BIPV – Building Integrated PhotovoltaicsOctober 2, 2012

What are Building Integrated Photovoltaics?

Building integrated photovoltaics (BIPV) are photovoltaic building materials that replace pieces of the building envelope. These photovoltaic materials are not necessarily traditional solar panels €“ they can range from photovoltaic glass to thin film cells laminated onto a roof. BIPV products demonstrate the desire of architects to harmoniously incorporate an energy system (and one that generally needs to have a direct line of sight toward the horizon) into the design of a building. The (as yet unattained) goal of BIPV is to bolster PV’s value proposition by reducing the cost of labor and building materials through consolidating active PV material and either roofing, cladding, or both.

The industry has seen a couple of interesting products over the years that have attempted to broker this diplomatic arrangement. We’ll look at a couple of them below.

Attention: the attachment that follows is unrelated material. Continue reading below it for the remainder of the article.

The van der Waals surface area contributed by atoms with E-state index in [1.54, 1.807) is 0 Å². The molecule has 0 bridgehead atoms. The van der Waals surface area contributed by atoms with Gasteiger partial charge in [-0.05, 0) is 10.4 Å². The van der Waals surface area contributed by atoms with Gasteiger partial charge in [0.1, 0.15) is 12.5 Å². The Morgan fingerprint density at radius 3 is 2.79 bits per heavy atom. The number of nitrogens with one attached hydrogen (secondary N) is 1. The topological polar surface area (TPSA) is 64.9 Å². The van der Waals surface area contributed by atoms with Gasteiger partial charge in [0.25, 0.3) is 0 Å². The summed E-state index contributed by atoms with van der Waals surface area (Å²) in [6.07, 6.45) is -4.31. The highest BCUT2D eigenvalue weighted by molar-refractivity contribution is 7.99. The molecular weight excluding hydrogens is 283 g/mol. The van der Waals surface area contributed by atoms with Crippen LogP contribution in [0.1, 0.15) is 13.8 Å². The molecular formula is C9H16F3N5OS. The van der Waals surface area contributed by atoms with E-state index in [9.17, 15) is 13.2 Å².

The Module as Architectural Element

Adventurous architects and well-funded DIYers have long been integrating basic PV modules into carports and patio shades with varying degrees of success. Sanyo took the concept one step further by using glass for the module back sheet and even applying an extra active layer on the bottom of the cells to absorb reflected light. With this approach to integration, the designer is limited to an aesthetically pleasing, though costly field of traditional modules.


Stick-On laminates